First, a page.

The Lawyers Committee for Human Rights in New York and Washington has distributed this report to members of Congress and other groups. But while there has been considerable coverage in newspapers, though not on television, of what is happening to the families of the foreclosed white farmers, the desperate condition of huge numbers of black Zimbabweans is largely ignored.
In his letter that prefaces the report, Archbishop Tutu writes: “The hard facts on the ground in Zimbabwe, so well compiled in this report, suggest an alarming array of policies and practices that may be leading the country to a catastrophic future. . . . The ongoing political violence . . . must be brought to an end. The threatening famine, caused in part by government lands policy, will make things even worse.”
While a critical mass of anger and indignation in this country helped end South African apartheid, there is scarcely any awareness here of the facts on the bloody ground contained in this message in the Zimbabwe Report:
“Since January 2002, 57 people have been killed, 26 ‘disappeared,’ and more than 450 tortured. Thousands have been forced to flee their home areas. Ninety percent of the violence has been perpetrated by ZANU-PF supporters or State Security agents, with encouragement from leading members of the government.”
And in the August 25 Sunday Telegraph in London, Christina Lamb quoted Tony Reeler, clinical director of the Amani Trust, based in Harare, the capital of Zimbabwe. The Trust monitors and treats victims of torture and other human rights abuses. Tony Reeler says:
“We’re seeing an enormous prevalence of rape, and enough cases to say it’s being used by the State as a political tool, with women and girls being raped because they are wives, girlfriends, or daughters of political activists. There are also horrific cases of girls as young as 12 or 13 being taken off to militia camps, used and abused and kept in forced concubinage. But I suspect, as with Bosnia, the real extent of what is happening is going to take a hell of a long time to come out.” (Supporters of the Amani Trust include the UN’s Voluntary Fund for Victims of Torture and the Swedish Red Cross.)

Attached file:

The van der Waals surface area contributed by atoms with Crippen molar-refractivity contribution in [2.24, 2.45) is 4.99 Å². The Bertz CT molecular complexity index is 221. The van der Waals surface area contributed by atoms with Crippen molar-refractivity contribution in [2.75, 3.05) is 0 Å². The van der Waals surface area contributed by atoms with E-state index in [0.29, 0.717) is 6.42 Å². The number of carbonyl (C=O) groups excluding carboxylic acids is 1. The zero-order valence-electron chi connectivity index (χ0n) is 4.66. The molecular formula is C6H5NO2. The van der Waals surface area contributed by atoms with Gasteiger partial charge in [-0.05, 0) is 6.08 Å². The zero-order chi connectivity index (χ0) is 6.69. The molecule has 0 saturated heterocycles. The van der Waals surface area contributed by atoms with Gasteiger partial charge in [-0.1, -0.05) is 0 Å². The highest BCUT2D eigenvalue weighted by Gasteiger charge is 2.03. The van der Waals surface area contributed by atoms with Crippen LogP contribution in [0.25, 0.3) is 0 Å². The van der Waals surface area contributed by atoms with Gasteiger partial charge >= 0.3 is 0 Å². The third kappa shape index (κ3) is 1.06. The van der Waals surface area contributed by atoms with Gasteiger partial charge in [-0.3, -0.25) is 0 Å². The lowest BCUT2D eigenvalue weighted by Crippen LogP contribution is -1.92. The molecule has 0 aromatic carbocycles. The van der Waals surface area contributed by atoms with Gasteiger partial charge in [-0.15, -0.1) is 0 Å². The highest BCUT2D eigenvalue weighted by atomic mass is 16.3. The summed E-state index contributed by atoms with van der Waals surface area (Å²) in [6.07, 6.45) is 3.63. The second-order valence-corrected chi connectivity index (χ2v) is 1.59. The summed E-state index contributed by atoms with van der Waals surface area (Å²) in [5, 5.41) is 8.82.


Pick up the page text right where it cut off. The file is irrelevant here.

Why, in this country, are there only whispers, if that, from most civil rights activists and organizations, the clergy of all colors that finally awoke to the slavery and mass rapes in Sudan, editorial writers, women’s rights groups, and such trombones of the people as Jesse Jackson and Al Sharpton?
In Congress, Donald Payne of New Jersey is involved, as he has been for many years about slavery in Sudan, but what of his colleagues in the Congressional Black Caucus and the white human rights champions on both sides of the aisle?
For information: Lorna Davidson, Lawyers Committee for Human Rights, 333 Seventh Avenue, 13th floor, New York, NY 10001; 212-845-5251; firstname.lastname@example.org. We’re supposed to be fighting a war on terrorism, right? By the way, Zimbabwe is a proud member of the United Nations Human Rights Commission—along with Syria, Saudi Arabia, Cuba, and Sudan.